Others have highlighted the trajectory of Tayeb's career — he is a former Mufti of Egypt and most recently was the dean of al-Azhar University. There, he was best known for tolerating security crackdowns on students from the Muslim Brothers that led to their stupid "martial arts demonstration" that provided the excuse for mass arrests, including senior leaders such as Khairat al-Shater.

The new Sheikh al-Azhar, Ahmed al-TayebAside from his animosity towards the Ikhwan, he is also generally known as a "moderate" and pledged to keep al-Azhar "centrist." I'm not sure what the means — it seems to indicate he is generally against clashes of civilizations, al-Qaeda and other things one would expect out of any decent religious leader. Things are not going to get very far if the standard for reform of al-Azhar is simply ensuring that it rejects salafi jihadist thinking. Much is being made of his PhD from the Sorbonne, though.

Anyway, having done a little search on my personal database I came across this article from al-Sharq al-Awsat's 26 August 2002 edition, chronicling what was then a public spat between al-Tayeb and Sheikh Tantawi:

Dr. Ahmed Al-Tayeb, the Mufti of Egypt, denies any intention to resign because of the discrepancy between his fatwas and those of the Islamic Research Institute, headed by the Sheikh of the Azhar, concerning martyrdom operations and boycotting American and Israeli products. 

He says that news about his resignation is simply a rumor. He makes it clear that the fatwas issued by the Dar Al-Ifta, especially fatwas concerning sensitive issues, do not express his opinions only. He always asks the Islamic Research Institute to give its opinion concerning such issues. 
According to an apposition paper, while the Mufti supports martyrdom operations and boycotting American products, the Sheikh of the Azhar issued a fatwa to the effect that martyrdom operations against civil Israelis are not allowed according to the Islamic Shari’a.       

Dr. Ahmed Al-Tayeb, the Mufti of Egypt, denies any intention to resign because of the discrepancy between his fatwas and those of the Islamic Research Institute, headed by the Sheikh of the Azhar, concerning martyrdom operations and boycotting American and Israeli products.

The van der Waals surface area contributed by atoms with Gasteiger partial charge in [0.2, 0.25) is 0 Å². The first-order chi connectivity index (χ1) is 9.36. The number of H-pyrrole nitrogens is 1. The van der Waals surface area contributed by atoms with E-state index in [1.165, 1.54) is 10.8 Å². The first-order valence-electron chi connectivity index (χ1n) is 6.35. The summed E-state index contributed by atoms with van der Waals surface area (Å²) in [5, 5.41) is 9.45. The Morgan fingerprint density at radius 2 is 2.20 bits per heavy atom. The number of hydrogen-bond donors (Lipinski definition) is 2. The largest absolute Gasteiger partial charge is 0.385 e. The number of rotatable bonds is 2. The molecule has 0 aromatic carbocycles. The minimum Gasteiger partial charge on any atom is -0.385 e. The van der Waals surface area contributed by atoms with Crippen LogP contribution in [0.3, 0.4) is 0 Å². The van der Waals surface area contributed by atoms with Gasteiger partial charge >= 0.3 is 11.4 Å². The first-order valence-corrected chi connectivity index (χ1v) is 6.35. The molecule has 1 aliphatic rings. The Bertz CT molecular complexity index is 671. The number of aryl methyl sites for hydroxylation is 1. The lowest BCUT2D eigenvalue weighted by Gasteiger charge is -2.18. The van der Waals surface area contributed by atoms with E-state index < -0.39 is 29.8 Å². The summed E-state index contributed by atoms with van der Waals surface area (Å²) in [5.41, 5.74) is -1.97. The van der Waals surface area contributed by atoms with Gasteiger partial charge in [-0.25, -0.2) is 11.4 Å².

He says that news about his resignation is simply a rumor. He makes it clear that the fatwas issued by the Dar Al-Ifta, especially fatwas concerning sensitive issues, do not express his opinions only. He always asks the Islamic Research Institute to give its opinion concerning such issues. 
According to an apposition paper, while the Mufti supports martyrdom operations and boycotting American products, the Sheikh of the Azhar issued a fatwa to the effect that martyrdom operations against civil Israelis are not allowed according to the Islamic Shari’a.       

I wonder if he still believes in boycotting US products.

The other interesting thing yesterday is that all state imams were told to pray for Mubarak's health during their Friday sermon. One wonders what to make of it: should it be a sign that the situation is quite bad? Probably not. I would guess it's either a directive from on high to show fealty to Mubarak, or perhaps the initiative of Minister of Awqaf (and until yesterday candidate for Sheikh al-Azhar) Hamdi ZaqZouq, who is the official in control of such things. Either way, when you're trying to reassure the nation that Mubarak is fine, surely having all public mosques pray for his health sounds a dissonent message...

Sheikh Tantawi, 1928-2010

Sheikh Muhammad Tantawi

This morning, Muhammad Tantawi, Sheikh of al-Azhar, passed away in Riyadh from a heart attack. He was one of what may be, symbolically at least, the three most important men in Egypt, along with President Hosni Mubarak and Coptic Pope Shenouda III. All three were about the same age, and ill.

Tantawi leaves a mixed legacy behind him: overall, the immediate verdict may be that he was too liberal for conservatives, too conservative for liberals, too compliant with the regime for those who want al-Azhar to be independent, and too independent for those in the regime who needed Azharite support to enact policy changes on issues as varied as Palestine, banking and TV game shows. The overall image is of a man besieged on all sides, but adept at fighting bureaucratic battles in the bloated, clerical civil service that al-Azhar has become.

Tantawi was of the generation of men that have ruled Egypt for at least three decades, and had an incredible influence over twentieth century Egypt. He came of age in the 1940s, and considered himself privileged to have been a young Muslim Brother and benefited from direct contact with the movement's founder, Hassan al-Banna. He shared with al-Banna and many other Brothers at the time a provincial origin, a fierce nationalism and disdain for the cosmopolitanism of Egypt's ruling elite under the monarchy. He would eventually grow into one of the Brotherhood's favorite targets, accused of selling out Sunnism's most hallowed institution of learning to the regime. His record as the state Mufti between 1986 and 1995 was, in the Islamists' eyes, an era of unprecedented politicization of religious institution, and they never forgave him for it (never mind that they were fighting a battle to politicize these institutions against the regime all throughout that time.)